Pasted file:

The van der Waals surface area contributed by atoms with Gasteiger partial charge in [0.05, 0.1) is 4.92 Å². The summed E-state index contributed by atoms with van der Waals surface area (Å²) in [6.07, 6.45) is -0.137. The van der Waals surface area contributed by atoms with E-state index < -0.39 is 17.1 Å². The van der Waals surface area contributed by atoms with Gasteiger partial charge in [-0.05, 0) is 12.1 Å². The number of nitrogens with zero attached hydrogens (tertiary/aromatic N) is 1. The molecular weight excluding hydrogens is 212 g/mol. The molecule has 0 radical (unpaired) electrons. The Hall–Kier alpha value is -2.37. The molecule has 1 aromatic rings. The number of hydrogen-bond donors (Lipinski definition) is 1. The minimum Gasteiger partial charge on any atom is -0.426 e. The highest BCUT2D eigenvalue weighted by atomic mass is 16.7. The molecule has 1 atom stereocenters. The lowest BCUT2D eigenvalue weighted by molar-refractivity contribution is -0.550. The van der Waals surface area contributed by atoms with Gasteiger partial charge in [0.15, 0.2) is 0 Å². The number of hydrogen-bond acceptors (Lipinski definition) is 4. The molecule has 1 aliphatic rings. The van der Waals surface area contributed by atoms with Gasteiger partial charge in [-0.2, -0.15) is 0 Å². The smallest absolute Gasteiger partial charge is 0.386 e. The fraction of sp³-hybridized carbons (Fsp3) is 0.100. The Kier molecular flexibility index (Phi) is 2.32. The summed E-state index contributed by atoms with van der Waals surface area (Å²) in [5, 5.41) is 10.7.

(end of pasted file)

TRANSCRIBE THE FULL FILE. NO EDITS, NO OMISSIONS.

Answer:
The van der Waals surface area contributed by atoms with Gasteiger partial charge in [0.05, 0.1) is 4.92 Å². The summed E-state index contributed by atoms with van der Waals surface area (Å²) in [6.07, 6.45) is -0.137. The van der Waals surface area contributed by atoms with E-state index < -0.39 is 17.1 Å². The van der Waals surface area contributed by atoms with Gasteiger partial charge in [-0.05, 0) is 12.1 Å². The number of nitrogens with zero attached hydrogens (tertiary/aromatic N) is 1. The molecular weight excluding hydrogens is 212 g/mol. The molecule has 0 radical (unpaired) electrons. The Hall–Kier alpha value is -2.37. The molecule has 1 aromatic rings. The number of hydrogen-bond donors (Lipinski definition) is 1. The minimum Gasteiger partial charge on any atom is -0.426 e. The highest BCUT2D eigenvalue weighted by atomic mass is 16.7. The molecule has 1 atom stereocenters. The lowest BCUT2D eigenvalue weighted by molar-refractivity contribution is -0.550. The van der Waals surface area contributed by atoms with Gasteiger partial charge in [0.15, 0.2) is 0 Å². The number of hydrogen-bond acceptors (Lipinski definition) is 4. The molecule has 1 aliphatic rings. The van der Waals surface area contributed by atoms with Gasteiger partial charge in [-0.2, -0.15) is 0 Å². The smallest absolute Gasteiger partial charge is 0.386 e. The fraction of sp³-hybridized carbons (Fsp3) is 0.100. The Kier molecular flexibility index (Phi) is 2.32. The summed E-state index contributed by atoms with van der Waals surface area (Å²) in [5, 5.41) is 10.7.